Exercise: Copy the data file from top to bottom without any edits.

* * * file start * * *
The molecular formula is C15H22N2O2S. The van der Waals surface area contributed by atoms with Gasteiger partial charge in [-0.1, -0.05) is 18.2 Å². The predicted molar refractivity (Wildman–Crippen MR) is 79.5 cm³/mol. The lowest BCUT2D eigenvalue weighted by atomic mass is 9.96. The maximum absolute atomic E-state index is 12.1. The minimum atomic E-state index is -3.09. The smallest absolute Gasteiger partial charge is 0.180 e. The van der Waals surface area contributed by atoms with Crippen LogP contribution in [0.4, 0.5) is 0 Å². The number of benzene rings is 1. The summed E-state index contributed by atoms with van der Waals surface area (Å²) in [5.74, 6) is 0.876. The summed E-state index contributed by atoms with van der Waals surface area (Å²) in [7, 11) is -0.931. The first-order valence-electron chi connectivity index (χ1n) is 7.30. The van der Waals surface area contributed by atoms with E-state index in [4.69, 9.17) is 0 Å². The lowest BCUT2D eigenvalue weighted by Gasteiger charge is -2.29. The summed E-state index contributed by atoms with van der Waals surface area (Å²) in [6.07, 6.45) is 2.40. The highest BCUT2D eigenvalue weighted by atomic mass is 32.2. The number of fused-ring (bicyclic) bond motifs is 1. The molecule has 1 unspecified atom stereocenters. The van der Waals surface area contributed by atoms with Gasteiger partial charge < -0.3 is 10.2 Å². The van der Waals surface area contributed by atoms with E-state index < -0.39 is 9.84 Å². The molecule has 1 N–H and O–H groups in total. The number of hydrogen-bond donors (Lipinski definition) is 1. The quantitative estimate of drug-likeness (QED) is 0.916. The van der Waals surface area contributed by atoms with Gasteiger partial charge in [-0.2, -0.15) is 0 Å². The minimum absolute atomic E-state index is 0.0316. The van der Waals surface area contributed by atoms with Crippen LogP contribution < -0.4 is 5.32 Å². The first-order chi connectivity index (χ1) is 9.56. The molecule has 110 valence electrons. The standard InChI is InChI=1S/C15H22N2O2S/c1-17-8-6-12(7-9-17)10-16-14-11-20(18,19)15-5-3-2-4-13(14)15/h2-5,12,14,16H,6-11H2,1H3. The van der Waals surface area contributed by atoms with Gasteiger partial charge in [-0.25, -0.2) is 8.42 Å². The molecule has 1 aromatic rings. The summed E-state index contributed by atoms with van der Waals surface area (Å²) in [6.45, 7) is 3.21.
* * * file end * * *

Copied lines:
The molecular formula is C15H22N2O2S. The van der Waals surface area contributed by atoms with Gasteiger partial charge in [-0.1, -0.05) is 18.2 Å². The predicted molar refractivity (Wildman–Crippen MR) is 79.5 cm³/mol. The lowest BCUT2D eigenvalue weighted by atomic mass is 9.96. The maximum absolute atomic E-state index is 12.1. The minimum atomic E-state index is -3.09. The smallest absolute Gasteiger partial charge is 0.180 e. The van der Waals surface area contributed by atoms with Crippen LogP contribution in [0.4, 0.5) is 0 Å². The number of benzene rings is 1. The summed E-state index contributed by atoms with van der Waals surface area (Å²) in [5.74, 6) is 0.876. The summed E-state index contributed by atoms with van der Waals surface area (Å²) in [7, 11) is -0.931. The first-order valence-electron chi connectivity index (χ1n) is 7.30. The van der Waals surface area contributed by atoms with E-state index in [4.69, 9.17) is 0 Å². The lowest BCUT2D eigenvalue weighted by Gasteiger charge is -2.29. The summed E-state index contributed by atoms with van der Waals surface area (Å²) in [6.07, 6.45) is 2.40. The highest BCUT2D eigenvalue weighted by atomic mass is 32.2. The number of fused-ring (bicyclic) bond motifs is 1. The molecule has 1 unspecified atom stereocenters. The van der Waals surface area contributed by atoms with Gasteiger partial charge < -0.3 is 10.2 Å². The van der Waals surface area contributed by atoms with E-state index < -0.39 is 9.84 Å². The molecule has 1 N–H and O–H groups in total. The number of hydrogen-bond donors (Lipinski definition) is 1. The quantitative estimate of drug-likeness (QED) is 0.916. The van der Waals surface area contributed by atoms with Gasteiger partial charge in [-0.2, -0.15) is 0 Å². The minimum absolute atomic E-state index is 0.0316. The van der Waals surface area contributed by atoms with Crippen LogP contribution < -0.4 is 5.32 Å². The first-order chi connectivity index (χ1) is 9.56. The molecule has 110 valence electrons. The standard InChI is InChI=1S/C15H22N2O2S/c1-17-8-6-12(7-9-17)10-16-14-11-20(18,19)15-5-3-2-4-13(14)15/h2-5,12,14,16H,6-11H2,1H3. The van der Waals surface area contributed by atoms with Gasteiger partial charge in [-0.25, -0.2) is 8.42 Å². The molecule has 1 aromatic rings. The summed E-state index contributed by atoms with van der Waals surface area (Å²) in [6.45, 7) is 3.21.